Some of those cuts are bound to hold. For example, the school board also will vote on a plan to increase participation fees for high school sports to make up for the co-curricular travel fund cuts.
However, some of the cuts were drafted as place-holders. For example, the district cannot function with such severe cuts to the supply budget, which has been decreasing for years.
The school board passed the budget with the place-holder cuts and sent it to the borough assembly, which is scheduled to vote on it Tuesday night. All parties agreed, however, that due to the uncertainty of state education funding, the budget would have to be revised over the summer, after the Legislative session concluded.
As it turns out, the Legislature did pass a bill giving schools some of what they asked for. Learning Opportunity Grants, which in the past have been granted on a year-by-year basis for specific program offerings, were rolled into the state's education foundation formula. That means the district would receive more money per-student and have the opportunity to receive more money from the borough as well. It also means the district would have more flexibility with how those funds are used, though the flexibility sets up a tough choice between using the money for operating expenses or remediation programs and book purchases.
The bill also increases the base student allocation the amount of money districts receive per pupil from $4,010 to $4,169.
"If (the bill) is signed by the governor, we're fine," Peterson said.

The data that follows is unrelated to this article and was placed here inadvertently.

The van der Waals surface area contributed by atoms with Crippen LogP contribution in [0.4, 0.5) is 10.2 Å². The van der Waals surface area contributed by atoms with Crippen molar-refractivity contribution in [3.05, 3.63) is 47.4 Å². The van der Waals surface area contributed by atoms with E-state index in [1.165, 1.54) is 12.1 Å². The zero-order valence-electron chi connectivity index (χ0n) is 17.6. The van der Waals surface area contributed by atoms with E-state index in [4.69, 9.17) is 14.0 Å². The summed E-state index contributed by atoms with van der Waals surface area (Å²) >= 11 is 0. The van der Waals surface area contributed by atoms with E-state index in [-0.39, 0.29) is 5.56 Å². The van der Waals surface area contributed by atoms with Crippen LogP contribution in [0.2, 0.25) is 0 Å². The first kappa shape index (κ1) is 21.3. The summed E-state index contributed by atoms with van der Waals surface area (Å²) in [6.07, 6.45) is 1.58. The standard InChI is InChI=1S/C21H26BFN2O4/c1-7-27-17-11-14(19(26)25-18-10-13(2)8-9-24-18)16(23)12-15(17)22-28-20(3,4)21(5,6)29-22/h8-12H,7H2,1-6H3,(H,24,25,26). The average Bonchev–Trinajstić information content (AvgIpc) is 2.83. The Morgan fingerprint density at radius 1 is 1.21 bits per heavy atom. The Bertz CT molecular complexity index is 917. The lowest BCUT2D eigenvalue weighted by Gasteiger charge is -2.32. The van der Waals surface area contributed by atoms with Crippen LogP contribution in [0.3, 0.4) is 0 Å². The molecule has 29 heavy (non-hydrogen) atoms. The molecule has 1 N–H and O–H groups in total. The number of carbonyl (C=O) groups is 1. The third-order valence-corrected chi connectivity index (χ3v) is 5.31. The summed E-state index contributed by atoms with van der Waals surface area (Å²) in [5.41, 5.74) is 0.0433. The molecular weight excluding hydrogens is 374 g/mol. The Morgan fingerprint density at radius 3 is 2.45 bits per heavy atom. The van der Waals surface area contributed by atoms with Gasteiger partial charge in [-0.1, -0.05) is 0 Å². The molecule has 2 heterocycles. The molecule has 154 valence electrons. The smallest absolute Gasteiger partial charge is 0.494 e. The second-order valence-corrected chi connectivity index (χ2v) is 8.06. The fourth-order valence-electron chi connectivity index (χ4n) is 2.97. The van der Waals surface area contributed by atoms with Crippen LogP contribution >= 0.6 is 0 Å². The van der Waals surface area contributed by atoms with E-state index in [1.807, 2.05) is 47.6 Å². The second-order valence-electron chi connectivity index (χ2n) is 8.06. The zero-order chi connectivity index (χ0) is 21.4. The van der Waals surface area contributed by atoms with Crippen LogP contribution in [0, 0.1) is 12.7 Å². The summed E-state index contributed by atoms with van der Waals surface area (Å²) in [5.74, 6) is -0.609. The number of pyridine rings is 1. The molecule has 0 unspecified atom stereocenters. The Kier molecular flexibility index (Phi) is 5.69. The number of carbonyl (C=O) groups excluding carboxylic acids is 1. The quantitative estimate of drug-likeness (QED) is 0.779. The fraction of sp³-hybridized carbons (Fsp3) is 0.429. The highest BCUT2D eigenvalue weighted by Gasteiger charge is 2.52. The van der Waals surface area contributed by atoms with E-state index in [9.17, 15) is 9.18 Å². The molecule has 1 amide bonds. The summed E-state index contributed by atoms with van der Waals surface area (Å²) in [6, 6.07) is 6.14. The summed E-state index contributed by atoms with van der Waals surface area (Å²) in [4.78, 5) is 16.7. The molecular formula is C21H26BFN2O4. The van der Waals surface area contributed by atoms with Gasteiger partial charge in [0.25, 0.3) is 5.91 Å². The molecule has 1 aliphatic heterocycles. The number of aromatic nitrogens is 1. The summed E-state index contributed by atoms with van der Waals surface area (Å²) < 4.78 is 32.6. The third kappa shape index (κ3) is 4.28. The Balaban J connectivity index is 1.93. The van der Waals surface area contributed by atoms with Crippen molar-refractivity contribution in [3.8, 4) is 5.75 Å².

The district budget still would be tight, but some supply budget and book purchase money could be reinstated, as could the unallocated fund.
The problem is the governor has threatened line item vetoes on some portions of the Legislature's budget, and whether education is on the hit list remains to be seen. At present, the education funding bill hasn't even been transmitted to the governor, and once it is, he has 20 days (excluding Sundays) to act on the bill.
"We're urging, first, to get the bill to the governor, and we're urging him to sign it," Peterson said.
If, however, education funding is vetoed, the district will have to regroup, and extracurricular activities are the only place left to cut, she said.
It's a drastic measure that would have to be taken, Peterson said.
Delaney said he understands the district's position, but added that eliminating extracurricular activities is more than drastic.
"As a parent, it means my daughter wouldn't have the opportunity to participate in extracurricular programs," he said. "That, of course, is my No. 1 disappointment, because I think those opportunities are important."
Moreover, though, he said cutting extracurricular activities could have serious repercussions.
"As someone who believes it's an experience that is valuable not only to the participants, but also to those who share an interest in them, I think the climate of the school would suffer," he said. "If this did hold, enrollment would also suffer. People who believe it's an important option for their children will look elsewhere."
Both Peterson and Delaney emphasized, however, that the cuts are only a "what-if" scenario and no decisions have been made.
"We're trying not to create too much panic," Peterson said. "We're in a wait-and-see pattern, and I hate it."
"I just don't know what's going to happen. I can't predict the politics of the situation. I just hope this is something that doesn't come to pass."